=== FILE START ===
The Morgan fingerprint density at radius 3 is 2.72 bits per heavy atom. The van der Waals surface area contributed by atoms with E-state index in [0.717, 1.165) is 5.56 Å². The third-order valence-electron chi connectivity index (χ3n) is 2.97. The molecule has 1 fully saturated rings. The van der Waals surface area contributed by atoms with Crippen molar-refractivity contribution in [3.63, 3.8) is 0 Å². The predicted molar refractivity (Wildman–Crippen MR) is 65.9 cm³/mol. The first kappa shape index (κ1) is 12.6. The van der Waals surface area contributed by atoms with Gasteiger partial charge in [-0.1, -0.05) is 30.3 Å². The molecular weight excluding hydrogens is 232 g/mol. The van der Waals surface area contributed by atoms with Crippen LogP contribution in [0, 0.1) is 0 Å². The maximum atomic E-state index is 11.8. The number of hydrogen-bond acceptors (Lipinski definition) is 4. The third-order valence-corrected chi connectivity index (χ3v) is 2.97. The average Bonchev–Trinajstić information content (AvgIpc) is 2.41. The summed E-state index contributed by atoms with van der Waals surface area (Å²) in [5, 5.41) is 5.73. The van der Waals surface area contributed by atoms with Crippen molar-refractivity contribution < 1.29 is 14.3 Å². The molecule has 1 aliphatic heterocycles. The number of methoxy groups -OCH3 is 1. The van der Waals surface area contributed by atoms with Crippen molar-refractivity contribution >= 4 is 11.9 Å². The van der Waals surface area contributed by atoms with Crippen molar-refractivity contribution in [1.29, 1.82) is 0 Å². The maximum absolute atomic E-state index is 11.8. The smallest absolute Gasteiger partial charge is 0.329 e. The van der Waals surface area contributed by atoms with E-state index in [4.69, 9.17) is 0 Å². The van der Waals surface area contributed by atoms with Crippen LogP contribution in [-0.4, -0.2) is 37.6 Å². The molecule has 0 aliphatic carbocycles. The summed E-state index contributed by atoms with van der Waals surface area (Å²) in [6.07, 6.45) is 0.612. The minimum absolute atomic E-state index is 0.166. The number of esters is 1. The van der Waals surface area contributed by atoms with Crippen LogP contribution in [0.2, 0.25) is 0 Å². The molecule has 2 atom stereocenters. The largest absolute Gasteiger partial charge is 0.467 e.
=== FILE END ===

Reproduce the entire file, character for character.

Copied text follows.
The Morgan fingerprint density at radius 3 is 2.72 bits per heavy atom. The van der Waals surface area contributed by atoms with E-state index in [0.717, 1.165) is 5.56 Å². The third-order valence-electron chi connectivity index (χ3n) is 2.97. The molecule has 1 fully saturated rings. The van der Waals surface area contributed by atoms with Crippen molar-refractivity contribution in [3.63, 3.8) is 0 Å². The predicted molar refractivity (Wildman–Crippen MR) is 65.9 cm³/mol. The first kappa shape index (κ1) is 12.6. The van der Waals surface area contributed by atoms with Gasteiger partial charge in [-0.1, -0.05) is 30.3 Å². The molecular weight excluding hydrogens is 232 g/mol. The van der Waals surface area contributed by atoms with Crippen LogP contribution in [0, 0.1) is 0 Å². The maximum atomic E-state index is 11.8. The number of hydrogen-bond acceptors (Lipinski definition) is 4. The third-order valence-corrected chi connectivity index (χ3v) is 2.97. The average Bonchev–Trinajstić information content (AvgIpc) is 2.41. The summed E-state index contributed by atoms with van der Waals surface area (Å²) in [5, 5.41) is 5.73. The van der Waals surface area contributed by atoms with Crippen molar-refractivity contribution < 1.29 is 14.3 Å². The molecule has 1 aliphatic heterocycles. The number of methoxy groups -OCH3 is 1. The van der Waals surface area contributed by atoms with Crippen molar-refractivity contribution >= 4 is 11.9 Å². The van der Waals surface area contributed by atoms with Crippen molar-refractivity contribution in [1.29, 1.82) is 0 Å². The maximum absolute atomic E-state index is 11.8. The smallest absolute Gasteiger partial charge is 0.329 e. The van der Waals surface area contributed by atoms with E-state index in [4.69, 9.17) is 0 Å². The van der Waals surface area contributed by atoms with Crippen LogP contribution in [-0.4, -0.2) is 37.6 Å². The molecule has 0 aliphatic carbocycles. The summed E-state index contributed by atoms with van der Waals surface area (Å²) in [6.07, 6.45) is 0.612. The minimum absolute atomic E-state index is 0.166. The number of esters is 1. The van der Waals surface area contributed by atoms with Crippen LogP contribution in [0.2, 0.25) is 0 Å². The molecule has 2 atom stereocenters. The largest absolute Gasteiger partial charge is 0.467 e.